This time, Lefty Driesell was right.

With Ben Coleman scoring a collegiate-high 27 points and Adrian Branch 26, Maryland upset No. 3 UCLA, 80-79, in double overtime last night before a sellout of 14,500 that kept Cole Field House in a Terrapin tizzy all night long.

So revenge came, after all. Just like Driesell, the Maryland coach, said it would. It was a revenge generated by UCLA's 90-57 blowout of Maryland last season. "When a guy whups you the first time, you want to whup him the second time," said Driesell.

UCLA (6-1) could not establish its running game. In fact, it couldn't establish much of anything. The game's tempo was gentle. And the Bruins don't like it that way.

"We started so slow. I don't know why," said UCLA guard Rod Foster, who scored 22 points. "These things just happen."

This one almost didn't happen for the Terrapins (5-2); UCLA had several chances to win. "But there was an air about this game," said Maryland guard Jeff Adkins. "It seemed we were destined to win."

First, UCLA had the chance to win the game in regulation. With the score tied at 61, Bruins' guard Ralph Jackson missed an eight-footer in the lane with four seconds left. The rebound was tapped to Atkins, whose half-court shot bounced off the rim at the buzzer.

Next, UCLA had a chance to win at the end of the first overtime. With the score tied at 65, Maryland stalled 1:03 off the clock until six seconds remained. That is when Branch missed a 15-footer.

On the rebound, UCLA's Kenny Fields was fouled by forward Pete Holbert with two seconds left. It wasn't a smart foul.

Fields, a 70 percent free throw shooter, could have ended the game, ended all that talk of revenge, by making the free throws. "But a lot of strange things happen in Cole Field House," Branch said.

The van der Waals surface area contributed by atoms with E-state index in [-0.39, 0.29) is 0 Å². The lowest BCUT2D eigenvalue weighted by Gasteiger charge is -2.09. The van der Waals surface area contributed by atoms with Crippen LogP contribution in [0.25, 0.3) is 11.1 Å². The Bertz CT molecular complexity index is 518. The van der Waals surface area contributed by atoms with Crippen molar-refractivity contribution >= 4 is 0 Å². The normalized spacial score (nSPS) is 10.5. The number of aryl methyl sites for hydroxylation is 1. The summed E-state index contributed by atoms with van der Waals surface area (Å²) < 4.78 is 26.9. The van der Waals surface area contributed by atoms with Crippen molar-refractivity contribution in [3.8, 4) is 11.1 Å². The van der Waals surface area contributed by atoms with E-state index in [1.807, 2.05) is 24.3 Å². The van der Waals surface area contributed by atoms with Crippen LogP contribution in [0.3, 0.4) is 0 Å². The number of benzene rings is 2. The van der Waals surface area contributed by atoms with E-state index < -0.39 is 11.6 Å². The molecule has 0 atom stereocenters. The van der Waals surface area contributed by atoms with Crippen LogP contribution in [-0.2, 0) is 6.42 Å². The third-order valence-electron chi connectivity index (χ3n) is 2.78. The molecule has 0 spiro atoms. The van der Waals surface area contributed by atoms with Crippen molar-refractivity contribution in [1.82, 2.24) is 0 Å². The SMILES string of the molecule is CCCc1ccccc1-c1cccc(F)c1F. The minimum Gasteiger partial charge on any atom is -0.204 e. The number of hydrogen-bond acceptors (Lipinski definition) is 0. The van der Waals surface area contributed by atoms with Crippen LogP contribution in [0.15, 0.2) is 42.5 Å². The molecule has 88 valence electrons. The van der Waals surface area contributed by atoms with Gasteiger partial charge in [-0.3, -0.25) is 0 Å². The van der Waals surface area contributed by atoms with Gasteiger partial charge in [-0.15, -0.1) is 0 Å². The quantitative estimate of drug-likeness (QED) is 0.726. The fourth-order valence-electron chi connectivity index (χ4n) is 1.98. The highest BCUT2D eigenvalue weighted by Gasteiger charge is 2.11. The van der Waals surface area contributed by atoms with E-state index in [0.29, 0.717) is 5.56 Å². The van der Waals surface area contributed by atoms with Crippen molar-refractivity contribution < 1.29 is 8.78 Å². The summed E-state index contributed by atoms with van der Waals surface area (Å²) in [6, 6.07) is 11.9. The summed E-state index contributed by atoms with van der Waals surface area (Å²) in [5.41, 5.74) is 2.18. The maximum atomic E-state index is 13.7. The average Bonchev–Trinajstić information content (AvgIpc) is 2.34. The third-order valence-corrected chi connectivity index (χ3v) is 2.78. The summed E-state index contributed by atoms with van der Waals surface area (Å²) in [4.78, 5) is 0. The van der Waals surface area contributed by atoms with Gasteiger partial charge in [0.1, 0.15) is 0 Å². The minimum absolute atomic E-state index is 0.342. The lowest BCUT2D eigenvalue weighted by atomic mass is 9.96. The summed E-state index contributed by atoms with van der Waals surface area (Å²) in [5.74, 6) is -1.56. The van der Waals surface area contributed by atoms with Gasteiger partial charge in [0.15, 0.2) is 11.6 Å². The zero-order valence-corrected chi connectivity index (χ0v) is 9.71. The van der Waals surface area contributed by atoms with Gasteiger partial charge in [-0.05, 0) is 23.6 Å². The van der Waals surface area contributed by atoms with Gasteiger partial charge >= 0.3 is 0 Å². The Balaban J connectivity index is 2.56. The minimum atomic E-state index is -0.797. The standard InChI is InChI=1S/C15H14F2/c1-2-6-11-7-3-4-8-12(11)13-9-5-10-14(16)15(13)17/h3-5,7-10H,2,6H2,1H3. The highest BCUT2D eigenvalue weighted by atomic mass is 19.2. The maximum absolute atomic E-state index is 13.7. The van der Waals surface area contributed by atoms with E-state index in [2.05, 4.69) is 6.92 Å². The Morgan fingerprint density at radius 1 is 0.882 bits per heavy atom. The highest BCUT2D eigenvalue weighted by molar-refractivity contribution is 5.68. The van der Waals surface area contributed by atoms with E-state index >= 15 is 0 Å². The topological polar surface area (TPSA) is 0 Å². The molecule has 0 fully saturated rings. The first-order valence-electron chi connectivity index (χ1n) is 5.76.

On the bench, Driesell told his team Fields would miss the free throw.

Again, Lefty was right.

Fields bounced the free throw off the rim and the Terrapins rebounded as the clock ran out on overtime No. 1. "I had my rhythm. The ball just went off course," said Fields, who scored a team-high 23 points.

The Terrapins began the second overtime on a 9-2 streak and took a 74-67 lead with 2:02 left. Forward Mark Fothergill, who scored 14 points, had six in the streak. The genesis of Fothergill's cool in the clutch? "Pride and poise," he said.

But the Bruins kept after the Terrapins. Fields made three straight jumpers, the last a 15-footer that pulled UCLA to 79-77 with 14 seconds left. Then UCLA stole the inbound pass, but Fields quickly missed a short jumper from the base line that could have tied the score.

Maryland forward Herman Veal rebounded Fields' miss and was fouled with nine seconds left. Veal made the first free throw, giving Maryland an 80-77 lead.

Veal missed the second free throw; the UCLA outlet went to Foster, who dribbled the length of the court for the layup that closed the score to 80-79 with two seconds left.

UCLA was out of timeouts. As the clock expired, the Bruins were out of luck and out of the ranks of the undefeated, too.

Coleman was 11 for 12 from the field, got 12 rebounds and "came into his own tonight," Driesell said. Coleman, a 6-foot-9 forward-center, went to the left, to the right, and right through 7-foot center Stuart Gray most of the night.

"The way UCLA beats you is by stealing the ball and getting layups off their pressure defense," said Fothergill. "We didn't let them do that tonight. When they have to play half-court defense, they are just a good team."

And not the great team that has beaten De Paul, Louisiana State, Iowa and Notre Dame. The Bruins committed only five turnovers (Maryland committed 16). The Bruins had good shots; they just missed them. UCLA shot 47 percent from the field, Maryland 57 percent. "Nothing worked," said Fields.

How big was this victory for Maryland? "Bigger than Wake Forest and Virginia last year. The biggest ever," said Adkins, who scored 11 points despite having his broken left index finger taped tightly.

As Driesell pranced across the court afterwards, Branch said he hadn't seen his coach that emotional in a long time. "Not since we lost to UCLA last year," Branch said, smiling.